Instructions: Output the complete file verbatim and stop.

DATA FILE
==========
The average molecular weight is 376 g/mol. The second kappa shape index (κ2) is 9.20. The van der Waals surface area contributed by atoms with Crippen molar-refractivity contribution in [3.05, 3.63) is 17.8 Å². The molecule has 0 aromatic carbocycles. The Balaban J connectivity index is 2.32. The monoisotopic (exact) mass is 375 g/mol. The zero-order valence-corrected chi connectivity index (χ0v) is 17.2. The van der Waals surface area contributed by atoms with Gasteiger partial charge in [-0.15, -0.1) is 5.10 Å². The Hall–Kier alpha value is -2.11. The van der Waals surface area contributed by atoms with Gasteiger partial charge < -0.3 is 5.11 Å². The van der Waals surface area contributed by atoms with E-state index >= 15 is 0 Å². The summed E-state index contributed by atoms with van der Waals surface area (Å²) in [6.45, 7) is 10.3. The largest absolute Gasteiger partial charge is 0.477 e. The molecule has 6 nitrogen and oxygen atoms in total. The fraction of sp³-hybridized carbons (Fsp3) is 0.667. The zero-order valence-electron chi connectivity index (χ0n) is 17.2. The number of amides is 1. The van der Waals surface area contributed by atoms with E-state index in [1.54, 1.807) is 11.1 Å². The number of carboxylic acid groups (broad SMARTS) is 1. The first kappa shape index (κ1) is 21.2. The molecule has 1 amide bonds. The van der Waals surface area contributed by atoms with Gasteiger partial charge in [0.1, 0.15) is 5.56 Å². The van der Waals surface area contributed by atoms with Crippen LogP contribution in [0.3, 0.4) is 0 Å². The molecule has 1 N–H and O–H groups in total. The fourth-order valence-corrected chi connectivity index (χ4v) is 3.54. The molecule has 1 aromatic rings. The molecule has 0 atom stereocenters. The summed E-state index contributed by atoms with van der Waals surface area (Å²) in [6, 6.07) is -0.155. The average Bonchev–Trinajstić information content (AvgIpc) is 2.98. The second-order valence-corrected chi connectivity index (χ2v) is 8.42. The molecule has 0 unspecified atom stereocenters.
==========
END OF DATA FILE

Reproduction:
The average molecular weight is 376 g/mol. The second kappa shape index (κ2) is 9.20. The van der Waals surface area contributed by atoms with Crippen molar-refractivity contribution in [3.05, 3.63) is 17.8 Å². The molecule has 0 aromatic carbocycles. The Balaban J connectivity index is 2.32. The monoisotopic (exact) mass is 375 g/mol. The zero-order valence-corrected chi connectivity index (χ0v) is 17.2. The van der Waals surface area contributed by atoms with Gasteiger partial charge in [-0.15, -0.1) is 5.10 Å². The Hall–Kier alpha value is -2.11. The van der Waals surface area contributed by atoms with Gasteiger partial charge < -0.3 is 5.11 Å². The van der Waals surface area contributed by atoms with E-state index >= 15 is 0 Å². The summed E-state index contributed by atoms with van der Waals surface area (Å²) in [6.45, 7) is 10.3. The largest absolute Gasteiger partial charge is 0.477 e. The molecule has 6 nitrogen and oxygen atoms in total. The fraction of sp³-hybridized carbons (Fsp3) is 0.667. The zero-order valence-electron chi connectivity index (χ0n) is 17.2. The number of amides is 1. The van der Waals surface area contributed by atoms with E-state index in [1.54, 1.807) is 11.1 Å². The number of carboxylic acid groups (broad SMARTS) is 1. The first kappa shape index (κ1) is 21.2. The molecule has 1 amide bonds. The van der Waals surface area contributed by atoms with Gasteiger partial charge in [0.1, 0.15) is 5.56 Å². The van der Waals surface area contributed by atoms with Crippen LogP contribution in [0.3, 0.4) is 0 Å². The molecule has 1 N–H and O–H groups in total. The fourth-order valence-corrected chi connectivity index (χ4v) is 3.54. The molecule has 1 aromatic rings. The molecule has 0 atom stereocenters. The summed E-state index contributed by atoms with van der Waals surface area (Å²) in [6, 6.07) is -0.155. The average Bonchev–Trinajstić information content (AvgIpc) is 2.98. The second-order valence-corrected chi connectivity index (χ2v) is 8.42. The molecule has 0 unspecified atom stereocenters.